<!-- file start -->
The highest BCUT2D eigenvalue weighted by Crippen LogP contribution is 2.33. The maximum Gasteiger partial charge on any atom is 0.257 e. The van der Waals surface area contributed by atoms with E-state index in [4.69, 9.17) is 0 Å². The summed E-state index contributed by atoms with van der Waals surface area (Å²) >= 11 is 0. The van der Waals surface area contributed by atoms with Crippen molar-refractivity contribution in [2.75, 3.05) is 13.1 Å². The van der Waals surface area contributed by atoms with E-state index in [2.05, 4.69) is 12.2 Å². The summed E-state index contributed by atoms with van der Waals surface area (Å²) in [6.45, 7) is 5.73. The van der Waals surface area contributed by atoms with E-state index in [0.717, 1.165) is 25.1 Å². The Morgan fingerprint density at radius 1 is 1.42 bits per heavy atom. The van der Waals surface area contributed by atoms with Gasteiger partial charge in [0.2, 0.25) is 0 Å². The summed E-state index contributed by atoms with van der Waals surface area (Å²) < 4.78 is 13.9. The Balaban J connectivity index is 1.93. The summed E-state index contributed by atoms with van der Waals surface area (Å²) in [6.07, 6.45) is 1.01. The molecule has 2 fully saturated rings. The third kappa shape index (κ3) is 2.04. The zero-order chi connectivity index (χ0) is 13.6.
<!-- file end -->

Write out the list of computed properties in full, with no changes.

The highest BCUT2D eigenvalue weighted by Crippen LogP contribution is 2.33. The maximum Gasteiger partial charge on any atom is 0.257 e. The van der Waals surface area contributed by atoms with E-state index in [4.69, 9.17) is 0 Å². The summed E-state index contributed by atoms with van der Waals surface area (Å²) >= 11 is 0. The van der Waals surface area contributed by atoms with Crippen molar-refractivity contribution in [2.75, 3.05) is 13.1 Å². The van der Waals surface area contributed by atoms with E-state index in [2.05, 4.69) is 12.2 Å². The summed E-state index contributed by atoms with van der Waals surface area (Å²) in [6.45, 7) is 5.73. The van der Waals surface area contributed by atoms with E-state index in [0.717, 1.165) is 25.1 Å². The Morgan fingerprint density at radius 1 is 1.42 bits per heavy atom. The van der Waals surface area contributed by atoms with Gasteiger partial charge in [0.2, 0.25) is 0 Å². The summed E-state index contributed by atoms with van der Waals surface area (Å²) < 4.78 is 13.9. The Balaban J connectivity index is 1.93. The summed E-state index contributed by atoms with van der Waals surface area (Å²) in [6.07, 6.45) is 1.01. The molecule has 2 fully saturated rings. The third kappa shape index (κ3) is 2.04. The zero-order chi connectivity index (χ0) is 13.6.